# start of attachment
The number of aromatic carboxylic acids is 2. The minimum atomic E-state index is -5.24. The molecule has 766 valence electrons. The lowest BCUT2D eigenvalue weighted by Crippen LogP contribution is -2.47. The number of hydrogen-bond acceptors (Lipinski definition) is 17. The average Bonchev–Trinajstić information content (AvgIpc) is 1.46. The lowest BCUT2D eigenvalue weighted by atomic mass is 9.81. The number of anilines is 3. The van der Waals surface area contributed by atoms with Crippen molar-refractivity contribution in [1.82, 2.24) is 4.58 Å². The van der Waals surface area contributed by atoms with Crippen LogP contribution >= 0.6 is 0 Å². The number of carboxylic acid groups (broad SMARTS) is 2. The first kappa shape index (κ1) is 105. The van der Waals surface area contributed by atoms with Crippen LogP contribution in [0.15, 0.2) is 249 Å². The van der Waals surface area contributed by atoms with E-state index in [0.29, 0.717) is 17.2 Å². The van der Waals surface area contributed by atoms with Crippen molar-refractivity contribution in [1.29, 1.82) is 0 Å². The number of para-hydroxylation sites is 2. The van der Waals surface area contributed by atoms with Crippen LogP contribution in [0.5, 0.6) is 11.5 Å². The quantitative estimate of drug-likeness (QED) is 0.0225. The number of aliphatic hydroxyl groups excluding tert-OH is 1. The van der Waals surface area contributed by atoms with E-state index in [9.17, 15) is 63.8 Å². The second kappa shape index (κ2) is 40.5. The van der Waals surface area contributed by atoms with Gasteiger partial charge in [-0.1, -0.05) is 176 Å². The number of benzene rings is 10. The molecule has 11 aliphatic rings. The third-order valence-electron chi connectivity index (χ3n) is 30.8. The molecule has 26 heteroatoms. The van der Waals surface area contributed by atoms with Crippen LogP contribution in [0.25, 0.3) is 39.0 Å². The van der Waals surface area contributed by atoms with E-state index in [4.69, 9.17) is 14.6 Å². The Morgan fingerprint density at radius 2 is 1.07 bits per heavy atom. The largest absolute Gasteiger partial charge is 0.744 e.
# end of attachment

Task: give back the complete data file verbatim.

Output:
The number of aromatic carboxylic acids is 2. The minimum atomic E-state index is -5.24. The molecule has 766 valence electrons. The lowest BCUT2D eigenvalue weighted by Crippen LogP contribution is -2.47. The number of hydrogen-bond acceptors (Lipinski definition) is 17. The average Bonchev–Trinajstić information content (AvgIpc) is 1.46. The lowest BCUT2D eigenvalue weighted by atomic mass is 9.81. The number of anilines is 3. The van der Waals surface area contributed by atoms with Crippen molar-refractivity contribution in [1.82, 2.24) is 4.58 Å². The van der Waals surface area contributed by atoms with Crippen LogP contribution >= 0.6 is 0 Å². The number of carboxylic acid groups (broad SMARTS) is 2. The first kappa shape index (κ1) is 105. The van der Waals surface area contributed by atoms with Crippen LogP contribution in [0.15, 0.2) is 249 Å². The van der Waals surface area contributed by atoms with E-state index in [0.29, 0.717) is 17.2 Å². The van der Waals surface area contributed by atoms with Crippen molar-refractivity contribution in [1.29, 1.82) is 0 Å². The number of para-hydroxylation sites is 2. The van der Waals surface area contributed by atoms with Crippen LogP contribution in [0.5, 0.6) is 11.5 Å². The quantitative estimate of drug-likeness (QED) is 0.0225. The number of aliphatic hydroxyl groups excluding tert-OH is 1. The van der Waals surface area contributed by atoms with E-state index in [9.17, 15) is 63.8 Å². The second kappa shape index (κ2) is 40.5. The van der Waals surface area contributed by atoms with Gasteiger partial charge in [-0.1, -0.05) is 176 Å². The number of benzene rings is 10. The molecule has 11 aliphatic rings. The third-order valence-electron chi connectivity index (χ3n) is 30.8. The molecule has 26 heteroatoms. The van der Waals surface area contributed by atoms with Crippen LogP contribution in [0.25, 0.3) is 39.0 Å². The van der Waals surface area contributed by atoms with E-state index in [4.69, 9.17) is 14.6 Å². The Morgan fingerprint density at radius 2 is 1.07 bits per heavy atom. The largest absolute Gasteiger partial charge is 0.744 e.